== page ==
ML&P Customers Wait for Power

Photo courtesy of June Takagi

Anchorage Municipal Light & Power is having trouble restoring power to some customers after the storm that pounded Southcentral with 80 to 100 mile per hour winds Tuesday night. ML&P officials say they’re working as fast as they can, but some residents might not get power back on for a day or two.

Ronnie Dent is the Public Relations Manager for Anchorage Municipal Light and Power. She says they’re not sure how many customers remain without power or where the outages are in the city. She says their lines of communication with customers have been up and down.

“It was helpful to us for people to call in to our power outage hotline, but I understand that that help line is up and down, as well as the website,” Dent said.

Dent says ML&P is working to restore their hotline and website as well as trying to restore power to as many customers as possible.

“The majority of our customers power has been restored, but there a number of customers who are not, whose power has not been restored and its gonna take a little time to get everybody back up. We’re hoping to have everyone back up by tonight, but it could be, at the earliest tomorrow night for some customers,” Dent said.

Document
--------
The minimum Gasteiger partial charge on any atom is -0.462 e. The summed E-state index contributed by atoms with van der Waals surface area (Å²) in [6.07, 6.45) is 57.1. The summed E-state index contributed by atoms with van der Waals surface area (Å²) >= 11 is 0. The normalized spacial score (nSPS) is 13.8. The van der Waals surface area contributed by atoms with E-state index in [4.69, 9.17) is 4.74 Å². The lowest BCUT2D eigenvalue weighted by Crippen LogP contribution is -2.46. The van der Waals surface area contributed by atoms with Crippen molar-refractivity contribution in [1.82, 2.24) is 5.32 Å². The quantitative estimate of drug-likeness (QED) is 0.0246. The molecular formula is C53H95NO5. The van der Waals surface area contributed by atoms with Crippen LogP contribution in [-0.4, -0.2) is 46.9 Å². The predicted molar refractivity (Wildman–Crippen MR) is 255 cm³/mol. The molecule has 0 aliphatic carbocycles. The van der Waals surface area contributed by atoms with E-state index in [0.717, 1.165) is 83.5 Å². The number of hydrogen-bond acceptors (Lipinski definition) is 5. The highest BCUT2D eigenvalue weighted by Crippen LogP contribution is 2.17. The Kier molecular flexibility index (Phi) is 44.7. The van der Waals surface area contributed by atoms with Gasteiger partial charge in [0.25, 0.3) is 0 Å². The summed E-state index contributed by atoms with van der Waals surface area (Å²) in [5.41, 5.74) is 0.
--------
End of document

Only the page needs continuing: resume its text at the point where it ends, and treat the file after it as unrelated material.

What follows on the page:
Dent says customers can still sometimes reach a voicemail line at their call center and they should leave a message with their name, contact number and address so crews can get to them to restore power as soon as possible.

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Daysha Eaton is the News Director at KBBI in Homer. Daysha Eaton holds a B.A. from Evergreen State College, and a M.A. from the University of Southern California. Daysha got her start in radio at Seattle public radio stations, KPLU and KUOW. Before coming to KBBI, she was the News Director at KYUK in Bethel. She has also worked as the Southcentral Reporter for KSKA in Anchorage. Daysha's work has appeared on NPR's "Morning Edition" and "All Things Considered", PRI's "The World" and "National Native News". She's happy to take assignments, and to get news tips, which are best sent via email. Daysha became a journalist because she believes in the power of storytelling. Stories connect us and they help us make sense of our world. They shed light on injustice and they comfort us in troubled times. She got into public broadcasting because it seems to fulfill the intention of the 4th Estate and to most effectively apply the freedom of the press granted to us through the Constitution. She feels that public radio has a special way of moving people emotionally through sound, taking them to remote places, introducing them to people they would not otherwise meet and compelling them to think about issues they might ordinarily overlook.